In fact we intentionally drove our tester in Normal mode and took the ‘off’ line through sections of terrain that would have likely put some rivals in a spot of bother but, with judicious use of that 10-speed auto, especially that low first, we trucked through no problem.
The Everest’s hill descent control deserves a mention also as it’s rather smooth and effective; it holds very low speeds (registering as 0km/h on the dash), can be adjusted via buttons on the steering wheel, and was not jerky or jarring like some systems in other off-roaders can be.
When we did dial through the drive modes of the terrain management system to actually suit the surface we were driving on there was no surprise at how efficient and effective it was, as we’ve used it quite extensively before in the bush and on beach sand.
The Titanium has 227mm ground clearance. We observed a few Everests on different terrain and, especially on deep sharp-edged ruts and short steeper-angled rocky climbs its underslung full-sized spare tyre behind the rear axle can seem like it’s about to become a plow – and there's something else to watch out for.
One fellow journo pointed out that what appears to be the AdBlue tank protrudes below the bottom edge of the full-sized spare, eating into a bit of ground clearance and the Titanium’s departure angle; posing a bit of a damage risk if your 4WDing takes your Everest into particularly tricky territory.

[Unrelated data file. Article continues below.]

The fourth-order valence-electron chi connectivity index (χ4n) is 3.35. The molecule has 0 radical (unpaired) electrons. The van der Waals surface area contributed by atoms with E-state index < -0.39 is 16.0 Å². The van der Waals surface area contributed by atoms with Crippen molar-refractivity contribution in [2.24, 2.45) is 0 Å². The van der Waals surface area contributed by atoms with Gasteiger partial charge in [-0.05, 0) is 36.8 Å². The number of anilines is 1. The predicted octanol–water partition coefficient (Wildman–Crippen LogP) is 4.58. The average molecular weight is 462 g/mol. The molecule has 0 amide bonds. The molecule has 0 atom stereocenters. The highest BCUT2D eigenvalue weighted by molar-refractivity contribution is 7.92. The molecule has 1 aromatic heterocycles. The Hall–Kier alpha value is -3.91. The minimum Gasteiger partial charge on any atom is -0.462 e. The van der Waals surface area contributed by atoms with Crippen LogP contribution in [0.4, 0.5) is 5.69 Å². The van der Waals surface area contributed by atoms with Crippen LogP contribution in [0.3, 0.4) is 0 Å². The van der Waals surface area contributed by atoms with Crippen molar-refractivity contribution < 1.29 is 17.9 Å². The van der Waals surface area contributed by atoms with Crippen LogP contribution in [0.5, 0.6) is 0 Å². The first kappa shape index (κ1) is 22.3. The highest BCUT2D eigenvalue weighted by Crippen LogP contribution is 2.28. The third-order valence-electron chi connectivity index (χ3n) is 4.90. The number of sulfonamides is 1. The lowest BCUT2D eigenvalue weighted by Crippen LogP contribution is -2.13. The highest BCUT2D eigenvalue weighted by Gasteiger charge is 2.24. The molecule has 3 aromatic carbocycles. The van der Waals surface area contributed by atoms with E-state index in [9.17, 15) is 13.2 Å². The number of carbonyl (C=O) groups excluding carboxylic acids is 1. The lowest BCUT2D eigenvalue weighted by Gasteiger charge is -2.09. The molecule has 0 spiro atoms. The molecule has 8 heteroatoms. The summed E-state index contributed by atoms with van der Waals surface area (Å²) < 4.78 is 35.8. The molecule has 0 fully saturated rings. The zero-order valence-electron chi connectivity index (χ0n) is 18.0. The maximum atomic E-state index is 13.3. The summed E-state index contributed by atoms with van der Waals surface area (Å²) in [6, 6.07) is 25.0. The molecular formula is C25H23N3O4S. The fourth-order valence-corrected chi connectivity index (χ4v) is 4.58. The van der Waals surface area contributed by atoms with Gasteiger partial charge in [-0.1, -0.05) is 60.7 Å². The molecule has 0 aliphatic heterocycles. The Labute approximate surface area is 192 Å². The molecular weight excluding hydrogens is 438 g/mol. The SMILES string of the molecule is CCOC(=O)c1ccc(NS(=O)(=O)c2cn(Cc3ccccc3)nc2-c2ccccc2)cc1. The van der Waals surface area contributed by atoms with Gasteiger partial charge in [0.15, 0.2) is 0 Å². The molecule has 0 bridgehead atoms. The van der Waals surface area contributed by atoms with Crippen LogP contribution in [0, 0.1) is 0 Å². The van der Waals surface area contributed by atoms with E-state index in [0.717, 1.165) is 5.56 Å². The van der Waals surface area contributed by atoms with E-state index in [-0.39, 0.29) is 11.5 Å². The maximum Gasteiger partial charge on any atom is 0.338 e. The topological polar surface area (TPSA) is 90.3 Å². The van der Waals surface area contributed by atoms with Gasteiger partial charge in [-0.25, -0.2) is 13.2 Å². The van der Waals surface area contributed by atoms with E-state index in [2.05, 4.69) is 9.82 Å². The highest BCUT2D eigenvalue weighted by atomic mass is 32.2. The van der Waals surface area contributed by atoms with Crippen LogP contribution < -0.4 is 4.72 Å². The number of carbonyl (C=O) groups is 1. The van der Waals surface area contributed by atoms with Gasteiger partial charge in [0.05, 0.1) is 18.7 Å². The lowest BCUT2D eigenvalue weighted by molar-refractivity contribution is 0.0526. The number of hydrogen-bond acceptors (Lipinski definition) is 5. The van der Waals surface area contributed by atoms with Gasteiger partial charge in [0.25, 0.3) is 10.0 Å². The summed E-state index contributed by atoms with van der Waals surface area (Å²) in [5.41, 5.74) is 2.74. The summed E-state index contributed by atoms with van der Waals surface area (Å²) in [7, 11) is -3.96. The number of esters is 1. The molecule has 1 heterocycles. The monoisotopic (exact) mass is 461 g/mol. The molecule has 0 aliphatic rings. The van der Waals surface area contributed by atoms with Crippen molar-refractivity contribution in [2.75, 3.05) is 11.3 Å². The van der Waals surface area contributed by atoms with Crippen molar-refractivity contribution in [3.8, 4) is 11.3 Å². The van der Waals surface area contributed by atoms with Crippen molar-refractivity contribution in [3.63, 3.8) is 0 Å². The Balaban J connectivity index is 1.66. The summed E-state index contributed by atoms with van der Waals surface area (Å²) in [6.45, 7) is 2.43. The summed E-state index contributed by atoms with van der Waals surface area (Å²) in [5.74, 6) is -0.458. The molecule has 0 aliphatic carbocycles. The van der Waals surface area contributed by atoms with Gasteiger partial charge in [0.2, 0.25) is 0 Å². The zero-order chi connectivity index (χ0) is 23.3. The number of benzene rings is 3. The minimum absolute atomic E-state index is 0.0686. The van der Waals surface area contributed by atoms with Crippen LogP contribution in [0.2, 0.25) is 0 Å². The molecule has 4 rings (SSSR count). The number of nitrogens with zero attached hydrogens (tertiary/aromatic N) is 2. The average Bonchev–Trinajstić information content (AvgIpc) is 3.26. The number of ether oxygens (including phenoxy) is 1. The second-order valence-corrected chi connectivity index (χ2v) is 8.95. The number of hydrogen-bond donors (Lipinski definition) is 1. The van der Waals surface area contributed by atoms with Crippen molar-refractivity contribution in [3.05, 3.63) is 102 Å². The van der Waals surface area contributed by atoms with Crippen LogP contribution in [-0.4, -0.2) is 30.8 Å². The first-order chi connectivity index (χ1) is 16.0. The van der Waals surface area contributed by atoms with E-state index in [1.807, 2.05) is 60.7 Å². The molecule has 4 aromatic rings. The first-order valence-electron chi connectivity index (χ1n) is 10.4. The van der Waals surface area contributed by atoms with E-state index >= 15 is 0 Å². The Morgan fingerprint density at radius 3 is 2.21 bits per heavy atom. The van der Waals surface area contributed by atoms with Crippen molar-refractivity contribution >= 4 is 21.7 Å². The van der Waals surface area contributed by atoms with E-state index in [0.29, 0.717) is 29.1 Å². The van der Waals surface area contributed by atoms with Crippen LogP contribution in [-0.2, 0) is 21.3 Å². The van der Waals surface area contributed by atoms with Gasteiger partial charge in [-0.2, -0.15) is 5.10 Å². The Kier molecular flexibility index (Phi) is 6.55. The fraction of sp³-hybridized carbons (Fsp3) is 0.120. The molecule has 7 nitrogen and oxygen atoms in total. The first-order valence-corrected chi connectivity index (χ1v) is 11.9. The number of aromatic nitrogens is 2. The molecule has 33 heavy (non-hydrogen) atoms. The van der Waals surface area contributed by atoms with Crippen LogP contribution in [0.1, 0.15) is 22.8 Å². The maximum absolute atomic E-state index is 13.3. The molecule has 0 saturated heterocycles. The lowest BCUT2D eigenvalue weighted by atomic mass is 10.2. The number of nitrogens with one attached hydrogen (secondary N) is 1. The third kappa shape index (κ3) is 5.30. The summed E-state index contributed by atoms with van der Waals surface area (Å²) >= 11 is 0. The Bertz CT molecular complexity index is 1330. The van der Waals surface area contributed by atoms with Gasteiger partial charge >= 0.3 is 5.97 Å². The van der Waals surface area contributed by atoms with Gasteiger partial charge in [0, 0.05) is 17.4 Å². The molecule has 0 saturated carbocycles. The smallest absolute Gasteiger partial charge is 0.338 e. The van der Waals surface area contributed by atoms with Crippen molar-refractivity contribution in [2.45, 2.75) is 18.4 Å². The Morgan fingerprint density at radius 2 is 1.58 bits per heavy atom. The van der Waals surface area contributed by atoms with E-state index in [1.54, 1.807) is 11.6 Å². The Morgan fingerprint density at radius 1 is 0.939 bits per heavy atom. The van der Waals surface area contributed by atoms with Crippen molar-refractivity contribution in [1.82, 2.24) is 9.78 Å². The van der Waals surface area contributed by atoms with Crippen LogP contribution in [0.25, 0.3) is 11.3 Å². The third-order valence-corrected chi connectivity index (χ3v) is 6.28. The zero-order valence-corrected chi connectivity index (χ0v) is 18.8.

The Everest has a towing capacity of 3100kg (braked) up from its previous 3000kg; unbraked max is 750kg. The Titanium has a payload of 623kg, a GVM of 3100kg and a 5900kg GCM.
Its turning circle is 12m but it feels like more of a cumbersome beast when trying to manoeuvre in the bush or in the city, though not enough so for that characteristic to be any sort of deal-breaker.
The tilt-adjustable, electrically assisted steering lacks any reach-adjustment, which is annoying, but it can still be counted on to deliver a precise feel – light at low speeds, heavier at high speeds – when pushing the Trailblazer along at a fair clip on open roads or in and out of corners.
Acceleration seems livelier now; there is more off-the-mark oomph for take-offs and safe, smooth overtaking, even on long gradual climbs, than before. The torquey engine and six-speed auto – with its smooth changes and gear-holding when appropriate – make for a high-achieving combo.
Ride and handling seem better than in Colorado7 guise although the tweaked suspension – Aussie-tuned coil-spring front and coil-spring live-axle rear – and Bridgestone Dueler H/Ts tyres* may account for some of that. However, we did feel some body-roll while driving along back roads, unlike the last time we were in a Trailblazer LTZ. (*The Trailblazer has a full-sized 18-inch spare.)
The locally tuned suspension is, at times, a bit too firm; when we hit heavy bumps and deep potholes on rough gravel tracks several times, we were unsettled because the Trailblazer’s suspension bashed its way over and through.
We completed a series of emergency braking scenarios – on bitumen and dirt – and the Trailblazer’s disc brakes – 300mm at the front and 318mm at the rear – helped rip us into a controlled stop.